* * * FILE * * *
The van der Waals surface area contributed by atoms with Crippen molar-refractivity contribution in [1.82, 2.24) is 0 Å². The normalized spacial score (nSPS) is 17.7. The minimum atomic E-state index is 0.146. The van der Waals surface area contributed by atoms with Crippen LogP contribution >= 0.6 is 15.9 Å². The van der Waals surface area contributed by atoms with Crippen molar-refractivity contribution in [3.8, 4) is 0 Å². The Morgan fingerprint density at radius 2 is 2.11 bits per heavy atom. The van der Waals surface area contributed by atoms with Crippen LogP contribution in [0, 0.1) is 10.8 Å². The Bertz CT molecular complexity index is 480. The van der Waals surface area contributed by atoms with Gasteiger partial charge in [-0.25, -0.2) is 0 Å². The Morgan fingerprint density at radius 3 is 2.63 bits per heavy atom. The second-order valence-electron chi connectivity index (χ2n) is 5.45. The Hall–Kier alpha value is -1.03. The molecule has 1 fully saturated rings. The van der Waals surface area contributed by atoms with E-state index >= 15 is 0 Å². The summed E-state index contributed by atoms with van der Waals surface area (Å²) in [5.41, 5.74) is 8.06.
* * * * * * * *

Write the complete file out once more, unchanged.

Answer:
The van der Waals surface area contributed by atoms with Crippen molar-refractivity contribution in [1.82, 2.24) is 0 Å². The normalized spacial score (nSPS) is 17.7. The minimum atomic E-state index is 0.146. The van der Waals surface area contributed by atoms with Crippen LogP contribution >= 0.6 is 15.9 Å². The van der Waals surface area contributed by atoms with Crippen molar-refractivity contribution in [3.8, 4) is 0 Å². The Morgan fingerprint density at radius 2 is 2.11 bits per heavy atom. The van der Waals surface area contributed by atoms with Crippen LogP contribution in [0, 0.1) is 10.8 Å². The Bertz CT molecular complexity index is 480. The van der Waals surface area contributed by atoms with Gasteiger partial charge in [-0.25, -0.2) is 0 Å². The Morgan fingerprint density at radius 3 is 2.63 bits per heavy atom. The second-order valence-electron chi connectivity index (χ2n) is 5.45. The Hall–Kier alpha value is -1.03. The molecule has 1 fully saturated rings. The van der Waals surface area contributed by atoms with E-state index >= 15 is 0 Å². The summed E-state index contributed by atoms with van der Waals surface area (Å²) in [5.41, 5.74) is 8.06.